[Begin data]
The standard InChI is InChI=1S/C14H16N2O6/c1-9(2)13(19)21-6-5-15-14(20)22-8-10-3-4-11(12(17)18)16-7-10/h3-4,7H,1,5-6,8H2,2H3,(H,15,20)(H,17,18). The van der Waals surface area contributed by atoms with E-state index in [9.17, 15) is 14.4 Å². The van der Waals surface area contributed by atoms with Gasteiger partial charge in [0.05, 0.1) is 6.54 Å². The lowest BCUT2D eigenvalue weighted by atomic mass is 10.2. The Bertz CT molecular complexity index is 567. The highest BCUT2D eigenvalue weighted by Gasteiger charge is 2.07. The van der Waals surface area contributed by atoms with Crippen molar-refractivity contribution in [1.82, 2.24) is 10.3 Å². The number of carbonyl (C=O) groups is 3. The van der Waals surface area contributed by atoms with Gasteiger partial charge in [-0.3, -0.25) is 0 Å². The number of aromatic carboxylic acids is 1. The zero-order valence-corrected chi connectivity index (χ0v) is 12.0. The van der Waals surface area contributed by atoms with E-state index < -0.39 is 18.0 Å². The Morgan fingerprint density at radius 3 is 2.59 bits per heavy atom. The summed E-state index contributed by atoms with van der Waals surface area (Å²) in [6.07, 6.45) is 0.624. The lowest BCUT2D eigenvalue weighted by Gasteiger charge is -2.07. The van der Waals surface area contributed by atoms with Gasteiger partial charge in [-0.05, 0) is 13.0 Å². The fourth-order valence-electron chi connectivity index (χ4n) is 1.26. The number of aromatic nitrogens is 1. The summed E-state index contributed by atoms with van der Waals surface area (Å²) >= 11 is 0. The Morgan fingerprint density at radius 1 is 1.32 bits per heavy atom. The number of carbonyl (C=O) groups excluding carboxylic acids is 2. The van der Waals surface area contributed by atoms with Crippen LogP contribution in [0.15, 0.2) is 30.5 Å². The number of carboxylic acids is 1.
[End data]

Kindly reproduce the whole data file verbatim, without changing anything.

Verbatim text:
The standard InChI is InChI=1S/C14H16N2O6/c1-9(2)13(19)21-6-5-15-14(20)22-8-10-3-4-11(12(17)18)16-7-10/h3-4,7H,1,5-6,8H2,2H3,(H,15,20)(H,17,18). The van der Waals surface area contributed by atoms with E-state index in [9.17, 15) is 14.4 Å². The van der Waals surface area contributed by atoms with Gasteiger partial charge in [0.05, 0.1) is 6.54 Å². The lowest BCUT2D eigenvalue weighted by atomic mass is 10.2. The Bertz CT molecular complexity index is 567. The highest BCUT2D eigenvalue weighted by Gasteiger charge is 2.07. The van der Waals surface area contributed by atoms with Crippen molar-refractivity contribution in [1.82, 2.24) is 10.3 Å². The number of carbonyl (C=O) groups is 3. The van der Waals surface area contributed by atoms with Gasteiger partial charge in [-0.3, -0.25) is 0 Å². The number of aromatic carboxylic acids is 1. The zero-order valence-corrected chi connectivity index (χ0v) is 12.0. The van der Waals surface area contributed by atoms with E-state index < -0.39 is 18.0 Å². The Morgan fingerprint density at radius 3 is 2.59 bits per heavy atom. The summed E-state index contributed by atoms with van der Waals surface area (Å²) in [6.07, 6.45) is 0.624. The lowest BCUT2D eigenvalue weighted by Gasteiger charge is -2.07. The van der Waals surface area contributed by atoms with Gasteiger partial charge in [-0.05, 0) is 13.0 Å². The fourth-order valence-electron chi connectivity index (χ4n) is 1.26. The number of aromatic nitrogens is 1. The summed E-state index contributed by atoms with van der Waals surface area (Å²) >= 11 is 0. The Morgan fingerprint density at radius 1 is 1.32 bits per heavy atom. The number of carbonyl (C=O) groups excluding carboxylic acids is 2. The van der Waals surface area contributed by atoms with Crippen LogP contribution in [0.15, 0.2) is 30.5 Å². The number of carboxylic acids is 1.